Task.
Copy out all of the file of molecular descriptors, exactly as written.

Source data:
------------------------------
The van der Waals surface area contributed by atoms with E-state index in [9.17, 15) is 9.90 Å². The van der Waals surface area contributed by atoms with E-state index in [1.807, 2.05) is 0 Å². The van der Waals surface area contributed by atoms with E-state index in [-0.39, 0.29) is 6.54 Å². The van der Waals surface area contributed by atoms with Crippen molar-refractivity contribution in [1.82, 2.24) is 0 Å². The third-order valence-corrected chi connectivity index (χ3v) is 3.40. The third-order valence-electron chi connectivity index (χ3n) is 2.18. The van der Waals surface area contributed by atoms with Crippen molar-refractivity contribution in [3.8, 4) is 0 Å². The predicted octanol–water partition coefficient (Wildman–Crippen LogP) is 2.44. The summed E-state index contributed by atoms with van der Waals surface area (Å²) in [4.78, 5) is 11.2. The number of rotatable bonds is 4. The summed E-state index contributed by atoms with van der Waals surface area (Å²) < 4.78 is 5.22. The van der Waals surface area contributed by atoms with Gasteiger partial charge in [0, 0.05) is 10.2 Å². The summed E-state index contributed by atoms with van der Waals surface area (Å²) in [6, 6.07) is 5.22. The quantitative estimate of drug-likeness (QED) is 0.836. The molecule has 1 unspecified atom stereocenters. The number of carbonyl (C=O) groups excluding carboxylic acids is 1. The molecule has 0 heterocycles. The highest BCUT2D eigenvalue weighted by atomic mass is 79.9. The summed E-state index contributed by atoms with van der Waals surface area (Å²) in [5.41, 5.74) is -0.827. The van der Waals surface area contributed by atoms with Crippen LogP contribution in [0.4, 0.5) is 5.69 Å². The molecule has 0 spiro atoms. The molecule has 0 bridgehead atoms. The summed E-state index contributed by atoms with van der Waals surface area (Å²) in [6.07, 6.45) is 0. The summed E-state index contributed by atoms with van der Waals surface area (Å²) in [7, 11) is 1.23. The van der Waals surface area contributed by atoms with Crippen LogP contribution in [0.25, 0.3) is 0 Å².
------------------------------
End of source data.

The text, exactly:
The van der Waals surface area contributed by atoms with E-state index in [9.17, 15) is 9.90 Å². The van der Waals surface area contributed by atoms with E-state index in [1.807, 2.05) is 0 Å². The van der Waals surface area contributed by atoms with E-state index in [-0.39, 0.29) is 6.54 Å². The van der Waals surface area contributed by atoms with Crippen molar-refractivity contribution in [1.82, 2.24) is 0 Å². The third-order valence-corrected chi connectivity index (χ3v) is 3.40. The third-order valence-electron chi connectivity index (χ3n) is 2.18. The van der Waals surface area contributed by atoms with Crippen molar-refractivity contribution in [3.8, 4) is 0 Å². The predicted octanol–water partition coefficient (Wildman–Crippen LogP) is 2.44. The summed E-state index contributed by atoms with van der Waals surface area (Å²) in [4.78, 5) is 11.2. The number of rotatable bonds is 4. The summed E-state index contributed by atoms with van der Waals surface area (Å²) < 4.78 is 5.22. The van der Waals surface area contributed by atoms with Gasteiger partial charge in [0, 0.05) is 10.2 Å². The summed E-state index contributed by atoms with van der Waals surface area (Å²) in [6, 6.07) is 5.22. The quantitative estimate of drug-likeness (QED) is 0.836. The molecule has 1 unspecified atom stereocenters. The number of carbonyl (C=O) groups excluding carboxylic acids is 1. The molecule has 0 heterocycles. The highest BCUT2D eigenvalue weighted by atomic mass is 79.9. The summed E-state index contributed by atoms with van der Waals surface area (Å²) in [5.41, 5.74) is -0.827. The van der Waals surface area contributed by atoms with Crippen LogP contribution in [0.4, 0.5) is 5.69 Å². The molecule has 0 spiro atoms. The molecule has 0 bridgehead atoms. The summed E-state index contributed by atoms with van der Waals surface area (Å²) in [6.07, 6.45) is 0. The summed E-state index contributed by atoms with van der Waals surface area (Å²) in [7, 11) is 1.23. The van der Waals surface area contributed by atoms with Crippen LogP contribution in [0.25, 0.3) is 0 Å².